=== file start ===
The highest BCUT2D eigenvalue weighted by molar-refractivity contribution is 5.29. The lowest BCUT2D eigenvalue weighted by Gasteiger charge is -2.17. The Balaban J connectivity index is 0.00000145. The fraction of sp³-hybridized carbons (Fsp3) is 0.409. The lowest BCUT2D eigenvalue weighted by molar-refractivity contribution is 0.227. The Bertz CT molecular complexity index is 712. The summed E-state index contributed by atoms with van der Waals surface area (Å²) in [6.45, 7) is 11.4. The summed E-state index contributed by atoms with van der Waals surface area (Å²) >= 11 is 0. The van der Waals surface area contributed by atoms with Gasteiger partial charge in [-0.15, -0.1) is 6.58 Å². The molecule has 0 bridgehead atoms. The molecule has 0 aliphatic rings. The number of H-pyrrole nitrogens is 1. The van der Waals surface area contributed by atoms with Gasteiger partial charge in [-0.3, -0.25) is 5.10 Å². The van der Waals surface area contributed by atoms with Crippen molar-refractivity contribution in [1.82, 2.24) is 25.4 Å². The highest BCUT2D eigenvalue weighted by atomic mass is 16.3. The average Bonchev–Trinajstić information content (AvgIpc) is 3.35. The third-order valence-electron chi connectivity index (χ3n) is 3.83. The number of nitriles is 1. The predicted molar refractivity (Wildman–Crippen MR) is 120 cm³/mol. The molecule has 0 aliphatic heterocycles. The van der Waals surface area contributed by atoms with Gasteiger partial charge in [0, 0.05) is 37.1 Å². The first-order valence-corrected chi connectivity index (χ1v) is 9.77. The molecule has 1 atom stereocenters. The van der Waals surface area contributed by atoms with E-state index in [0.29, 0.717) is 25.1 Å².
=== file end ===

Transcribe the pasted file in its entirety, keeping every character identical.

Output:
The highest BCUT2D eigenvalue weighted by molar-refractivity contribution is 5.29. The lowest BCUT2D eigenvalue weighted by Gasteiger charge is -2.17. The Balaban J connectivity index is 0.00000145. The fraction of sp³-hybridized carbons (Fsp3) is 0.409. The lowest BCUT2D eigenvalue weighted by molar-refractivity contribution is 0.227. The Bertz CT molecular complexity index is 712. The summed E-state index contributed by atoms with van der Waals surface area (Å²) in [6.45, 7) is 11.4. The summed E-state index contributed by atoms with van der Waals surface area (Å²) >= 11 is 0. The van der Waals surface area contributed by atoms with Gasteiger partial charge in [-0.15, -0.1) is 6.58 Å². The molecule has 0 bridgehead atoms. The molecule has 0 aliphatic rings. The number of H-pyrrole nitrogens is 1. The van der Waals surface area contributed by atoms with Gasteiger partial charge in [-0.3, -0.25) is 5.10 Å². The van der Waals surface area contributed by atoms with Crippen molar-refractivity contribution in [1.82, 2.24) is 25.4 Å². The highest BCUT2D eigenvalue weighted by atomic mass is 16.3. The average Bonchev–Trinajstić information content (AvgIpc) is 3.35. The third-order valence-electron chi connectivity index (χ3n) is 3.83. The number of nitriles is 1. The predicted molar refractivity (Wildman–Crippen MR) is 120 cm³/mol. The molecule has 0 aliphatic heterocycles. The van der Waals surface area contributed by atoms with Gasteiger partial charge in [0, 0.05) is 37.1 Å². The first-order valence-corrected chi connectivity index (χ1v) is 9.77. The molecule has 1 atom stereocenters. The van der Waals surface area contributed by atoms with E-state index in [0.29, 0.717) is 25.1 Å².